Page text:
If you have a nervous habit you'd like to break, don't pull your hair out. You can put an end to fingernail-biting or hair-twisting in a matter of several days - and you can do it on your own.
The following 4-step plan will help you put an end to your nervous habit for once and for all.
Recognize your bad habit. Increase your awareness of it by acting it out in front of a mirror. Try to keep track of how many times during the day you fall into your habit.
Devise a replacement action. If you're a hair-puller, start carrying a brush and brush your hair each time you get the pulling or twisting urge. A nail-biter should learn to substitute filing his or her nails rather than biting.
Bring your habit out of the closet. Advise your work cohorts and family that you are attempting to break your nervous habit. Ask them to remind you when they catch you falling into your habit.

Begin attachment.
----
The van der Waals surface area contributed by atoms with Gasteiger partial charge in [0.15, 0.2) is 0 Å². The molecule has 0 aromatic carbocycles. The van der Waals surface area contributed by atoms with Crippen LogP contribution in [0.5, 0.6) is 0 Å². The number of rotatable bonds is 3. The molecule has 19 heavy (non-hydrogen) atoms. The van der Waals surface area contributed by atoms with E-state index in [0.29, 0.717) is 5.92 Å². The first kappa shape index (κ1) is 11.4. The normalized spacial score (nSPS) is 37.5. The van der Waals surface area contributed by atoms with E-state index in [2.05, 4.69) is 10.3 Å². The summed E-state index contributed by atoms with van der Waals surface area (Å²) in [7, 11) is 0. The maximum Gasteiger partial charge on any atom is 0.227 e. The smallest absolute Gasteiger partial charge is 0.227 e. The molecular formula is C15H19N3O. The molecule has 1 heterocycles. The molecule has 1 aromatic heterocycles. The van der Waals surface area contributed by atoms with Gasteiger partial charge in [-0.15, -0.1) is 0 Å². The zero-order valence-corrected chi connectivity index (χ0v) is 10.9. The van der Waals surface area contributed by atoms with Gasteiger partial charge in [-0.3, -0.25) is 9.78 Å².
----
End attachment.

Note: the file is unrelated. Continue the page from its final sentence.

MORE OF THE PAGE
Learn to take it easy. Relaxation will help you put an end to a nervous habit. When you are too keyed up, your nervous habit takes over, so learn to do some deep breathing when you begin to feel uptight about something.
Your biggest hurdle in overcoming your nervous habit is in recognizing it. Once you do this and really decide you want to break it, you have done the hardest part. Good luck.
Take a look at yourself - inside and out. Where do you live, what job do you have, how do you relate to your friends and family? What interests do you pursue, what adventures do you have?
You're reading the words of a person who has been through more catastrophes in her lifetime than most people experience in 5!
FIRST, be prepared to know yourself better. A serious appraisal of your life is essential to getting what you want. If you need to get to Pittsburgh by Friday, you've got to know where you're starting from.
Please read the entire program before doing suggested meditations, in order to enable you to have a better understanding of the information.
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Last week I was fixing a computer system for a client of mine at their office. They worked for a secure company and depended on a regular salary on a bi-weekly basis.
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